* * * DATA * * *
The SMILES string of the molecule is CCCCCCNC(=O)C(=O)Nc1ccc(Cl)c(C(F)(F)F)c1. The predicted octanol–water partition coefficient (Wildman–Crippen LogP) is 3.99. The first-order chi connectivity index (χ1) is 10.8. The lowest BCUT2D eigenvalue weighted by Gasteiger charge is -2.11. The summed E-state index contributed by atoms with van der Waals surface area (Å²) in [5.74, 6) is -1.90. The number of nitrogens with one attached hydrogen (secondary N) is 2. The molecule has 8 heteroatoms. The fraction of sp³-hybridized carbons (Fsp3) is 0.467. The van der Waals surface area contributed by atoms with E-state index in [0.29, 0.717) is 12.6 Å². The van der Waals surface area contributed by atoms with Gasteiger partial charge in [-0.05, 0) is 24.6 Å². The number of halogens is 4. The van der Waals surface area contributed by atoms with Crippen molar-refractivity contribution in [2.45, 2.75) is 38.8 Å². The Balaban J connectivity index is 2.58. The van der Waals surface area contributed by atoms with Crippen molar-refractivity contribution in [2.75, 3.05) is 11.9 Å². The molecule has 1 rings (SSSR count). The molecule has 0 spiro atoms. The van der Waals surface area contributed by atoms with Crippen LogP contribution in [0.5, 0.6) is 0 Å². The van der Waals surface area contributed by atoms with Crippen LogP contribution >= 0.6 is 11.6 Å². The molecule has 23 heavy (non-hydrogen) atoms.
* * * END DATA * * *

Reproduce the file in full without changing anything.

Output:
The SMILES string of the molecule is CCCCCCNC(=O)C(=O)Nc1ccc(Cl)c(C(F)(F)F)c1. The predicted octanol–water partition coefficient (Wildman–Crippen LogP) is 3.99. The first-order chi connectivity index (χ1) is 10.8. The lowest BCUT2D eigenvalue weighted by Gasteiger charge is -2.11. The summed E-state index contributed by atoms with van der Waals surface area (Å²) in [5.74, 6) is -1.90. The number of nitrogens with one attached hydrogen (secondary N) is 2. The molecule has 8 heteroatoms. The fraction of sp³-hybridized carbons (Fsp3) is 0.467. The van der Waals surface area contributed by atoms with E-state index in [0.29, 0.717) is 12.6 Å². The van der Waals surface area contributed by atoms with Gasteiger partial charge in [-0.05, 0) is 24.6 Å². The number of halogens is 4. The van der Waals surface area contributed by atoms with Crippen molar-refractivity contribution in [2.45, 2.75) is 38.8 Å². The Balaban J connectivity index is 2.58. The van der Waals surface area contributed by atoms with Crippen molar-refractivity contribution in [2.75, 3.05) is 11.9 Å². The molecule has 1 rings (SSSR count). The molecule has 0 spiro atoms. The van der Waals surface area contributed by atoms with Crippen LogP contribution in [0.5, 0.6) is 0 Å². The van der Waals surface area contributed by atoms with Crippen LogP contribution >= 0.6 is 11.6 Å². The molecule has 23 heavy (non-hydrogen) atoms.